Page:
The collection consists of 97 boxes of slides and box full of bundles of photographs and negatives. To date I have inventoried 69 boxes containing more than 3200 individual slides and have a pretty good feel for the contents of the collection. Schaefer photographed everything: the view out airplane windows while flying between remote communities, his growing family, plants of the tundra, friends in each town, various types of traditional shelters, the more extreme medical cases he treated, the different anthropological types of Inuit (often complete highlighting their tattooing traditions), as well as the amazing natural scenery he encountered on a daily basis. The range and diversity of these images provide a valuable alternative archive to the transformation of the North. Most of the images accessible to the public were created by government agencies. They present certain idealizations of the North and perpetuate stereotypes about the Native groups that inhabit the region. Schaefer’s images were not created for government propaganda and promotion. They were created for private commemoration of a place he loved, share his family’s life in Canada with their relations in Germany or to illustrate presentations about health care issues specific to the Arctic. Schaefer also made copious notations about the images that provide a context visual historians rarely have the privilege of finding in the archive. Unfortunately, for the first decade Schaefer was in Canada he was working on mastering English so often made notations in German – notations often rendered incomprehensible to me due to the combination of stereotypical doctor handwriting and zero fluency in German.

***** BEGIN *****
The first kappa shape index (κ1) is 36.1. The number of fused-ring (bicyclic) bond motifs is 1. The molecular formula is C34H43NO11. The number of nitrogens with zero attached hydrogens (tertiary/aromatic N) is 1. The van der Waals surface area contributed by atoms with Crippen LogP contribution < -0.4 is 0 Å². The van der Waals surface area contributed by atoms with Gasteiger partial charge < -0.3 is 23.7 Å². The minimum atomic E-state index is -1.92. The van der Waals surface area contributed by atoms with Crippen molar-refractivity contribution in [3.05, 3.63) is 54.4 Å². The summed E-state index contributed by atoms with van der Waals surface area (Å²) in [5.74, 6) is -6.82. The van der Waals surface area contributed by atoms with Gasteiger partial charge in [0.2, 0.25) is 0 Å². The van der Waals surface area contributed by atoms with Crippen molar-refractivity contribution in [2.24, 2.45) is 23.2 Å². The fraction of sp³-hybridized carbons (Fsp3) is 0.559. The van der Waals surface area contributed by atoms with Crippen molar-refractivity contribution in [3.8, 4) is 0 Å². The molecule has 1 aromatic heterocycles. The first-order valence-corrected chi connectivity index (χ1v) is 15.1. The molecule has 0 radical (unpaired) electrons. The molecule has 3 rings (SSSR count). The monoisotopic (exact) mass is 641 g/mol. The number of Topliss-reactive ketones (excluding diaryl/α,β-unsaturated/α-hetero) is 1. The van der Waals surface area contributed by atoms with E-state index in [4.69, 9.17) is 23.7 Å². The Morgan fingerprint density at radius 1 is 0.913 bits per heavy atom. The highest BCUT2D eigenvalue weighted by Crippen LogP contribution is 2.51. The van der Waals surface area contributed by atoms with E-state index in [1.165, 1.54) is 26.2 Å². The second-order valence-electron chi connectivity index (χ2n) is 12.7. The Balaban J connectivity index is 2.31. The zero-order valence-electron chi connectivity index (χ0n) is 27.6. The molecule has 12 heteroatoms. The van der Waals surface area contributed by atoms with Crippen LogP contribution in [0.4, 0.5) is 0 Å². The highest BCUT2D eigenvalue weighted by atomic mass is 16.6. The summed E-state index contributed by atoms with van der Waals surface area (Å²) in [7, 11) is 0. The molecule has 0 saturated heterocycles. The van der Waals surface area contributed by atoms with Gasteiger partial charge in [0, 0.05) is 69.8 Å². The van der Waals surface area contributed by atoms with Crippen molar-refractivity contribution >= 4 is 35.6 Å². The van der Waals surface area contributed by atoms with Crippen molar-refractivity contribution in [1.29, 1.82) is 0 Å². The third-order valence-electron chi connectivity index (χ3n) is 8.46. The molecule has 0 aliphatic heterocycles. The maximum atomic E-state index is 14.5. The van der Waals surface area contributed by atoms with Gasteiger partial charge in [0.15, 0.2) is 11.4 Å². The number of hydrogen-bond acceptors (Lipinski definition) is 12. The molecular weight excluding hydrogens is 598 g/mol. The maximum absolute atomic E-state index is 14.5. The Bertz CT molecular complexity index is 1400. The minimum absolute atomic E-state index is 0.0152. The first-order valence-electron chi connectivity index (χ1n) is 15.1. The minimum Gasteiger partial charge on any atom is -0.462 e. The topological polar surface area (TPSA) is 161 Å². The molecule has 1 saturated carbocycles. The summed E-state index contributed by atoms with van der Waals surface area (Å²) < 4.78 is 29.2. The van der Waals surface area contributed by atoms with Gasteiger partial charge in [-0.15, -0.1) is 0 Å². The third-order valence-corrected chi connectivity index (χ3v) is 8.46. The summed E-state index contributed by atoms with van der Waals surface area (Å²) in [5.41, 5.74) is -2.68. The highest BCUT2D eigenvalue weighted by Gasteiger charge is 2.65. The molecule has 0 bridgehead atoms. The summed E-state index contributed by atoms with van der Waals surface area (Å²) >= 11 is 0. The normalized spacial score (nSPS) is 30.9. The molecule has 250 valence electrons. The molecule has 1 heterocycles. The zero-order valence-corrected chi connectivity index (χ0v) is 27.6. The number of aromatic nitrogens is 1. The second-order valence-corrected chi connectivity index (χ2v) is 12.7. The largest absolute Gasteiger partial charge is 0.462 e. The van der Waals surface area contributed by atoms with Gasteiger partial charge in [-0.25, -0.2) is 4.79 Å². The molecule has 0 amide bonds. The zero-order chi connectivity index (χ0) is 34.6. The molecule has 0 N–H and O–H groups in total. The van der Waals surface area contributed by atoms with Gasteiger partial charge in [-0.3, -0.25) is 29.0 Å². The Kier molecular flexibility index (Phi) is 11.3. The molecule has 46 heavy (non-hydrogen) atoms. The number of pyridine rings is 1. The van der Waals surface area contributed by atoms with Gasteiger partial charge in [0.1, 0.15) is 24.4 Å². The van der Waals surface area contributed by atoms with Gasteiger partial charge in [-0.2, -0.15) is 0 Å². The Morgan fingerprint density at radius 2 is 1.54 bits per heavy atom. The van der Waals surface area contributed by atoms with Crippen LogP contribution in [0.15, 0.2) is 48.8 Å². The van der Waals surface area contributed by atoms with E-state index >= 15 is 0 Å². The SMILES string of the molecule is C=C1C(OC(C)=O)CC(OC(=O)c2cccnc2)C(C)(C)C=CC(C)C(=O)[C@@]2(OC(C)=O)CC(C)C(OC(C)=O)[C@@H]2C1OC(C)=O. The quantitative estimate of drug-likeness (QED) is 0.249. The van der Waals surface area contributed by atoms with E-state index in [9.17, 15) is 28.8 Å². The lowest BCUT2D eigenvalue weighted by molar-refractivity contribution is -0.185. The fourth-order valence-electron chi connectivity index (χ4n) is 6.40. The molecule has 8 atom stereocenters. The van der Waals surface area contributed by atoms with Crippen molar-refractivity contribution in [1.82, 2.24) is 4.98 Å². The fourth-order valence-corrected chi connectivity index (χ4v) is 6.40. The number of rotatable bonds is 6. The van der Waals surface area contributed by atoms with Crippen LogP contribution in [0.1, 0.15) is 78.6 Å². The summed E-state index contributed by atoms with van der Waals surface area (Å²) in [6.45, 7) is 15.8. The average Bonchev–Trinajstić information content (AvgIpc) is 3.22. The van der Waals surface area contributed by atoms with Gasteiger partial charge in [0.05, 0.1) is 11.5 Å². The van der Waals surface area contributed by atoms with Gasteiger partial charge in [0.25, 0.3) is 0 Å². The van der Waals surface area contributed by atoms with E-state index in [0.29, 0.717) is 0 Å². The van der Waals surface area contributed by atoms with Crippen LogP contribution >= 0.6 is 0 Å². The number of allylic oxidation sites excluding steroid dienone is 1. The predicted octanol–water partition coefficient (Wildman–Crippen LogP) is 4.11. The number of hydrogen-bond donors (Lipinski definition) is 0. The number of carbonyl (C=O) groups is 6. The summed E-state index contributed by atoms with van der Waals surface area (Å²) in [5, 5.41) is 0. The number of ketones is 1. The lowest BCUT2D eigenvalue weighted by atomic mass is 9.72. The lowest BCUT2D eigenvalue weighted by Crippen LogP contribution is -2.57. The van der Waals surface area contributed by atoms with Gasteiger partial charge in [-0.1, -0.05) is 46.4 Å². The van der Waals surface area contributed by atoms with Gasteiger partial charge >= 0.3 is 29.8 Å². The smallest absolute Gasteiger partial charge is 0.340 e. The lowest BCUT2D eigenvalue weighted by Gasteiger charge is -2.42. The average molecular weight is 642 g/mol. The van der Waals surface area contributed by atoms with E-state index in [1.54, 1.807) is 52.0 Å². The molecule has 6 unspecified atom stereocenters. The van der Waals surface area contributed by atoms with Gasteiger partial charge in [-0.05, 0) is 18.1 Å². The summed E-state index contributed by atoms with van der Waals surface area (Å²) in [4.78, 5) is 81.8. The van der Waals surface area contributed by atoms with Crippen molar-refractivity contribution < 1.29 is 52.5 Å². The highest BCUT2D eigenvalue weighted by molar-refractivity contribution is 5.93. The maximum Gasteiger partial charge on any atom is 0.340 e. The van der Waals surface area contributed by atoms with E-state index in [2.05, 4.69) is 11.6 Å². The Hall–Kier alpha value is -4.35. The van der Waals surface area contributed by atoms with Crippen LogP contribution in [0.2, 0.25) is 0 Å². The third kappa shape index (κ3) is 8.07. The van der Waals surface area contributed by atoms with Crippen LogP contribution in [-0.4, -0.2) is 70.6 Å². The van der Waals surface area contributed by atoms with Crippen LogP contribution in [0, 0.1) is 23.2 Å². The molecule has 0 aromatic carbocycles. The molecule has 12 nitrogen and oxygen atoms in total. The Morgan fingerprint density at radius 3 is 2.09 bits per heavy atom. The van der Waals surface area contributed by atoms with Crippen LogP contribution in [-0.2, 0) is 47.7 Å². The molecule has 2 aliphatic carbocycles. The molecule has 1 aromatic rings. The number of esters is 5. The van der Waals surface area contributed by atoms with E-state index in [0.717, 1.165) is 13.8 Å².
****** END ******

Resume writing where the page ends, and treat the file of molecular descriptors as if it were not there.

Most of the images are of smiling groups of people, celebrations and dances, the breath-taking landscape, and traditional aspects of Inuit life. These slides show the transition from traditional hunting and fishing by dog sled to snowmobiles and the movement away from foods from the land in favour of processed foods imported from the south. Through the slides it is possible to watch how quickly relocation and the influence of the south changed everything for the Inuit and Schaefer’s notes and medical graph sides support these observations with data on how these changes affected Inuit health.
Some of the images in the collection are hard to look at because as a doctor Schaefer photographed things most other people would not. To date the most difficult slides have been from an autopsy of woman murdered by her husband and his lover. She was shot in the head and when the pretense her husband presented did not fit with her medical history, Schaefer performed an autopsy that required cutting into the skull to remove a bullet from her brain. Not a nice scene to find two views of right after lunch but one of many related to Schaefer’s medical work. Most of these images are heartbreaking, like the photographs of a man withered to no more than skin and bones who refused to be evacuated for tuberculosis treatment. According to Schaefer’s notes on the slides after refusing evacuation and treatment, the man stopped eating or drinking, and passed away four days later.
When the slides are eventually digitized they will present a fantastic archive for an environmental historian to explore the post-1945 transformation of the Arctic. The medical components could easily be used to supplement studies of health and environment. The landscape and scenic aerial views could be of great use to historical geographers or anyone interested in changing land use and how place and space are negotiated.